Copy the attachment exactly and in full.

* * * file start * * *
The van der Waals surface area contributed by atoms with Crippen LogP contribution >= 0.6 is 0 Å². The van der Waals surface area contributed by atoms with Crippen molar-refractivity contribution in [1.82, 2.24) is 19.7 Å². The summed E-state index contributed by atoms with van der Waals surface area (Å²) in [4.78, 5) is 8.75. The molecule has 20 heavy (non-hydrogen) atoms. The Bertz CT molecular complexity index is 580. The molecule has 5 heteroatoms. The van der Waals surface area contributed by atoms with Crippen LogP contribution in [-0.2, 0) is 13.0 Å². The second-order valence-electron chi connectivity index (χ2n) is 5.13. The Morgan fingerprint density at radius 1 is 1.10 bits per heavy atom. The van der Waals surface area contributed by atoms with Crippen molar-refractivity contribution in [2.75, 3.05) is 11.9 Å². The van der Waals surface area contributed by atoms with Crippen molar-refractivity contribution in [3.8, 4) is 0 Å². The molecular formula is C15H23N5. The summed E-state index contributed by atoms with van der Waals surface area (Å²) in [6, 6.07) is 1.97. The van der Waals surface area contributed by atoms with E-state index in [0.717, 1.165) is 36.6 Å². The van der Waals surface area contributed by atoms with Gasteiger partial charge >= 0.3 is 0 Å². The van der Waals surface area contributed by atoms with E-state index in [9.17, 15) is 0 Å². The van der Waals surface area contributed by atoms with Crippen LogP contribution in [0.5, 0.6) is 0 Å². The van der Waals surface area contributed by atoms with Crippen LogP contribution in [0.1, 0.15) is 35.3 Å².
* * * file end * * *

The van der Waals surface area contributed by atoms with Crippen LogP contribution >= 0.6 is 0 Å². The van der Waals surface area contributed by atoms with Crippen molar-refractivity contribution in [1.82, 2.24) is 19.7 Å². The summed E-state index contributed by atoms with van der Waals surface area (Å²) in [4.78, 5) is 8.75. The molecule has 20 heavy (non-hydrogen) atoms. The Bertz CT molecular complexity index is 580. The molecule has 5 heteroatoms. The van der Waals surface area contributed by atoms with Crippen LogP contribution in [-0.2, 0) is 13.0 Å². The second-order valence-electron chi connectivity index (χ2n) is 5.13. The Morgan fingerprint density at radius 1 is 1.10 bits per heavy atom. The van der Waals surface area contributed by atoms with Crippen molar-refractivity contribution in [2.75, 3.05) is 11.9 Å². The van der Waals surface area contributed by atoms with Crippen molar-refractivity contribution in [3.8, 4) is 0 Å². The molecular formula is C15H23N5. The summed E-state index contributed by atoms with van der Waals surface area (Å²) in [6, 6.07) is 1.97. The van der Waals surface area contributed by atoms with E-state index in [0.717, 1.165) is 36.6 Å². The van der Waals surface area contributed by atoms with Gasteiger partial charge >= 0.3 is 0 Å². The van der Waals surface area contributed by atoms with E-state index in [9.17, 15) is 0 Å². The van der Waals surface area contributed by atoms with Crippen LogP contribution in [0.5, 0.6) is 0 Å². The van der Waals surface area contributed by atoms with Crippen LogP contribution in [0.1, 0.15) is 35.3 Å².